…And we’re back! For the tens of you that read my blog on a regular basis, I apologize for my lengthy absence. I had to move ship from Chicago to Boston for a career opportunity I couldn’t pass up.
After shuffling around for the past two months I have gotten all my professional and personal ducks in a row and am ready to get back on the neuroscience track. So let’s get back at it.
Real Solutions from Neuromarketing
Whenever I’m describing neuromarketing to people I tend to get the question back in response, “Yeah, but how does it actually apply to business strategy and execution?”
Rather that spout off answers about EEGs, fMRIs, and other lab testing equipment I try to tell stories of relevant real world solutions neuromarketing has supplied. Today, we need not look any further than American clothing icon GAP.
Mind the GAP
Here’s the ultra brief synopsis of the woes The Gap Corporation has faced since changing their logo. It was not well received by loyal customers. Done. Wow, that was quick!
Gap briefly changed its logo and then changed it back after a groundswell of negative reaction from consumers and social media bloggers. Facebook even had a group of outraged consumers form.
You can point a lot of fingers over the logo change and reaction, but to cut through the clutter, world-leading neuromarketing firm NeuroFocus stepped in and gave this examination of where GAP Logo Designers went wrong.
NeuroFocus Explains Why the Logo Made People Angry
According to the neuromarketing company NeuroFocus, there’s actual brain chemistry at work when a person rejects poor advertising. NewScientist reported the group used EEG and eye-tracking techniques in a series of tests to gauge volunteers’ response to the new Gap logo. Here were their results:
1. Overlapping the letter “p” with the blue square means that the word is ignored while the brain selectively processes the image. In other words, the distracting blue cube makes the reader miss the all-important brand name.
2. Our brains, being hard-wired to avoid sharp edges, react negatively to the sharp edges of the blue cube cutting into the round curve of the letter “p”.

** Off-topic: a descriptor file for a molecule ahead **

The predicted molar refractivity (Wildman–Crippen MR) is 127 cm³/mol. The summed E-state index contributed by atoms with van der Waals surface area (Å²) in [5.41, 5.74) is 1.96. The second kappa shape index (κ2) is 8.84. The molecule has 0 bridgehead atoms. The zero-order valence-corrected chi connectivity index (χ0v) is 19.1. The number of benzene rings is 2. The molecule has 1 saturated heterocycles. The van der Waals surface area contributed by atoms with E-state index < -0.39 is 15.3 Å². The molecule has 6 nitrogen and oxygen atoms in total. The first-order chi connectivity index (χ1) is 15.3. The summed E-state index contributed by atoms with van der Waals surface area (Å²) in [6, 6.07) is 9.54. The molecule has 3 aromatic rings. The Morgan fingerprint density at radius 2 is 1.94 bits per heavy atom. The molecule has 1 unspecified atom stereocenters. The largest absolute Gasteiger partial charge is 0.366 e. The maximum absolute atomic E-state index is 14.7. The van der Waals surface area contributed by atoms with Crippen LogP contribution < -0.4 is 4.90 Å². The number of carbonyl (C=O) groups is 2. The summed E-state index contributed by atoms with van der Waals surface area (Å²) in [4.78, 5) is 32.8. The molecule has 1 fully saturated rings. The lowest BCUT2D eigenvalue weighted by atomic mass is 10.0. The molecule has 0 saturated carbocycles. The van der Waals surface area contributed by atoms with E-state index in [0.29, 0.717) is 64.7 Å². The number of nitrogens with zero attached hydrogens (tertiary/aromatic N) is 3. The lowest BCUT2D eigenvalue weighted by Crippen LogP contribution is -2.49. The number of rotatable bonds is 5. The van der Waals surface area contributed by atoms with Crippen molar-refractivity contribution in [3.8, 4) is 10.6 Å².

3. The font used in the new logo isn’t different enough to what we’re used to seeing on a day-to-day basis, so it’s not processed as novel.
4. While in the old logo the white letters “popped” against the blue background, the contrast is lost for the black “p” against the blue square in the new logo. We’re inclined to pay less attention to it as a result.
5. By having the last letters of the word in lower case, the brain is prompted to look for a semantic meaning in the word. Advertising is more successful when a series of letters is uniform, and easier to process as a logo.
6. The new logo was too different to the old, established logo, making it hard for existing customers to attach what they already know about the brand to the new logo.
“LAY OFF ME! I’M MARKETING”
Neuromarketing can and often does cut through the clutter of the marketing world. Examining the GAP logo from a neuroscience perspective is key to understanding the reaction of our brains to logos in general.
If this was a traditional marketing focus group someone might say, “Well people just don’t like change.” And maybe that’s why 8 out of 10 products fail – because that’s the best evaluation of a new logo they’re going to get.
Neuromarketing is much deeper that a vocal response. Our brains’ subconscious doesn’t lie, nor does it like the new GAP logo apparently.